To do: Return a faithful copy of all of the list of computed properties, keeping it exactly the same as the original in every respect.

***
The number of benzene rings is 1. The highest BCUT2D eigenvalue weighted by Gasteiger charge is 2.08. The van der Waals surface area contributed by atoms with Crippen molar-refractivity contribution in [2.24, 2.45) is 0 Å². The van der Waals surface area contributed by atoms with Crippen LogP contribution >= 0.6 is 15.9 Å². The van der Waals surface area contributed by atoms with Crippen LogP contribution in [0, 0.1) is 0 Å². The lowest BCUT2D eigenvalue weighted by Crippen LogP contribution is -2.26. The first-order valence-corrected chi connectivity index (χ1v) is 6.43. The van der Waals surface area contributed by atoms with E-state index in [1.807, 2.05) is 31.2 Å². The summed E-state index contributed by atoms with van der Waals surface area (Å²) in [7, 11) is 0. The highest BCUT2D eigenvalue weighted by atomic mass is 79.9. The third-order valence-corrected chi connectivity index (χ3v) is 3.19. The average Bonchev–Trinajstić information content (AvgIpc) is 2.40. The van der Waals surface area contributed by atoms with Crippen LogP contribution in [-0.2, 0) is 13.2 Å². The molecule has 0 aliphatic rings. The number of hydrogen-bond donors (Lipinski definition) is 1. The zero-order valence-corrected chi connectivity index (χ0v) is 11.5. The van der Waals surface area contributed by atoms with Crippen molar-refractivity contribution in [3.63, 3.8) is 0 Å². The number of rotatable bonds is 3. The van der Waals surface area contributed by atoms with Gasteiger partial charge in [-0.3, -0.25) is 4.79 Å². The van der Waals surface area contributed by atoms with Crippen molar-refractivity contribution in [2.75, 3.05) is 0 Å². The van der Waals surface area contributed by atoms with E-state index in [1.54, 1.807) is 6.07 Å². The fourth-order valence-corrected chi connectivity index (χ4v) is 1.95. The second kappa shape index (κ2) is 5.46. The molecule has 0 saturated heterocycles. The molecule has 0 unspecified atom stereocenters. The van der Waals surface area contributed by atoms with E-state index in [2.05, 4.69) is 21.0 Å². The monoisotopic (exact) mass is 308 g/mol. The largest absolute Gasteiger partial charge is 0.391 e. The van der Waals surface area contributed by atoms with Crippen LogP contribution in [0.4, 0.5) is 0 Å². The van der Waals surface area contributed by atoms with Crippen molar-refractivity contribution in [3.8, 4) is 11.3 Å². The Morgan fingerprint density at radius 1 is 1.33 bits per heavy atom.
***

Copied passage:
The number of benzene rings is 1. The highest BCUT2D eigenvalue weighted by Gasteiger charge is 2.08. The van der Waals surface area contributed by atoms with Crippen molar-refractivity contribution in [2.24, 2.45) is 0 Å². The van der Waals surface area contributed by atoms with Crippen LogP contribution >= 0.6 is 15.9 Å². The van der Waals surface area contributed by atoms with Crippen LogP contribution in [0, 0.1) is 0 Å². The lowest BCUT2D eigenvalue weighted by Crippen LogP contribution is -2.26. The first-order valence-corrected chi connectivity index (χ1v) is 6.43. The van der Waals surface area contributed by atoms with E-state index in [1.807, 2.05) is 31.2 Å². The summed E-state index contributed by atoms with van der Waals surface area (Å²) in [7, 11) is 0. The highest BCUT2D eigenvalue weighted by atomic mass is 79.9. The third-order valence-corrected chi connectivity index (χ3v) is 3.19. The average Bonchev–Trinajstić information content (AvgIpc) is 2.40. The van der Waals surface area contributed by atoms with Crippen LogP contribution in [-0.2, 0) is 13.2 Å². The molecule has 0 aliphatic rings. The number of hydrogen-bond donors (Lipinski definition) is 1. The zero-order valence-corrected chi connectivity index (χ0v) is 11.5. The van der Waals surface area contributed by atoms with Crippen molar-refractivity contribution in [3.63, 3.8) is 0 Å². The number of rotatable bonds is 3. The van der Waals surface area contributed by atoms with Gasteiger partial charge in [-0.3, -0.25) is 4.79 Å². The van der Waals surface area contributed by atoms with Crippen molar-refractivity contribution in [2.75, 3.05) is 0 Å². The van der Waals surface area contributed by atoms with E-state index in [1.54, 1.807) is 6.07 Å². The fourth-order valence-corrected chi connectivity index (χ4v) is 1.95. The second kappa shape index (κ2) is 5.46. The molecule has 0 saturated heterocycles. The molecule has 0 unspecified atom stereocenters. The van der Waals surface area contributed by atoms with E-state index in [2.05, 4.69) is 21.0 Å². The monoisotopic (exact) mass is 308 g/mol. The largest absolute Gasteiger partial charge is 0.391 e. The van der Waals surface area contributed by atoms with Crippen LogP contribution in [0.4, 0.5) is 0 Å². The van der Waals surface area contributed by atoms with Crippen molar-refractivity contribution in [3.8, 4) is 11.3 Å². The Morgan fingerprint density at radius 1 is 1.33 bits per heavy atom.